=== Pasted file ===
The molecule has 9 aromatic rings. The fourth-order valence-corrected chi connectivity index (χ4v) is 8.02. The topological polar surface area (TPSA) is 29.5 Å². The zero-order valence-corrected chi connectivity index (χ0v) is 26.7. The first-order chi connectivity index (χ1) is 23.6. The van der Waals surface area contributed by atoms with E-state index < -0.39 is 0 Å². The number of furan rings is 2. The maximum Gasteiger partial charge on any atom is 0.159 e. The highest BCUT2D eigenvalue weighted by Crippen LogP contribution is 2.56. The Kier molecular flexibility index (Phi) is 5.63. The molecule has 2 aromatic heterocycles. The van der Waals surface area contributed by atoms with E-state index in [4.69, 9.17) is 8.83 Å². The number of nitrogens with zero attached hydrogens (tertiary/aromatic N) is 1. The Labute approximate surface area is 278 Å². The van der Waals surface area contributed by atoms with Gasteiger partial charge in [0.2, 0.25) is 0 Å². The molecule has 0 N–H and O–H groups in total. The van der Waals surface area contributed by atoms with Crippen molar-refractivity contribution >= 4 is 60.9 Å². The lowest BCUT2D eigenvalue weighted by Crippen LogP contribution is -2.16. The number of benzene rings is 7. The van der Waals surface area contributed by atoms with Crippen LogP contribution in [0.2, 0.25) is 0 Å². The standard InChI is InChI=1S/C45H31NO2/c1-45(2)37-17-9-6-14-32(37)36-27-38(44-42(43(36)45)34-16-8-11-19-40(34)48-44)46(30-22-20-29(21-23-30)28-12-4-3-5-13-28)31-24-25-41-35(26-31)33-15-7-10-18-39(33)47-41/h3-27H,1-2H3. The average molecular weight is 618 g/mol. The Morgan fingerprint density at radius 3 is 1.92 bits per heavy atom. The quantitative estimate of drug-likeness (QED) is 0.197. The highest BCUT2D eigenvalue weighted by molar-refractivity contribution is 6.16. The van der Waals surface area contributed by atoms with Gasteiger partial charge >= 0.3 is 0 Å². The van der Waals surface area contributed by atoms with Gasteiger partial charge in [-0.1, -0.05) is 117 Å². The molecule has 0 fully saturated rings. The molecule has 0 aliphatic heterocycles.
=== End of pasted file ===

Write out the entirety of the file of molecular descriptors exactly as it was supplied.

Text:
The molecule has 9 aromatic rings. The fourth-order valence-corrected chi connectivity index (χ4v) is 8.02. The topological polar surface area (TPSA) is 29.5 Å². The zero-order valence-corrected chi connectivity index (χ0v) is 26.7. The first-order chi connectivity index (χ1) is 23.6. The van der Waals surface area contributed by atoms with E-state index < -0.39 is 0 Å². The number of furan rings is 2. The maximum Gasteiger partial charge on any atom is 0.159 e. The highest BCUT2D eigenvalue weighted by Crippen LogP contribution is 2.56. The Kier molecular flexibility index (Phi) is 5.63. The molecule has 2 aromatic heterocycles. The van der Waals surface area contributed by atoms with E-state index in [4.69, 9.17) is 8.83 Å². The number of nitrogens with zero attached hydrogens (tertiary/aromatic N) is 1. The Labute approximate surface area is 278 Å². The van der Waals surface area contributed by atoms with Gasteiger partial charge in [0.2, 0.25) is 0 Å². The molecule has 0 N–H and O–H groups in total. The van der Waals surface area contributed by atoms with Crippen molar-refractivity contribution >= 4 is 60.9 Å². The lowest BCUT2D eigenvalue weighted by Crippen LogP contribution is -2.16. The number of benzene rings is 7. The van der Waals surface area contributed by atoms with Crippen LogP contribution in [0.2, 0.25) is 0 Å². The standard InChI is InChI=1S/C45H31NO2/c1-45(2)37-17-9-6-14-32(37)36-27-38(44-42(43(36)45)34-16-8-11-19-40(34)48-44)46(30-22-20-29(21-23-30)28-12-4-3-5-13-28)31-24-25-41-35(26-31)33-15-7-10-18-39(33)47-41/h3-27H,1-2H3. The average molecular weight is 618 g/mol. The Morgan fingerprint density at radius 3 is 1.92 bits per heavy atom. The quantitative estimate of drug-likeness (QED) is 0.197. The highest BCUT2D eigenvalue weighted by molar-refractivity contribution is 6.16. The van der Waals surface area contributed by atoms with Gasteiger partial charge >= 0.3 is 0 Å². The van der Waals surface area contributed by atoms with Gasteiger partial charge in [-0.1, -0.05) is 117 Å². The molecule has 0 fully saturated rings. The molecule has 0 aliphatic heterocycles.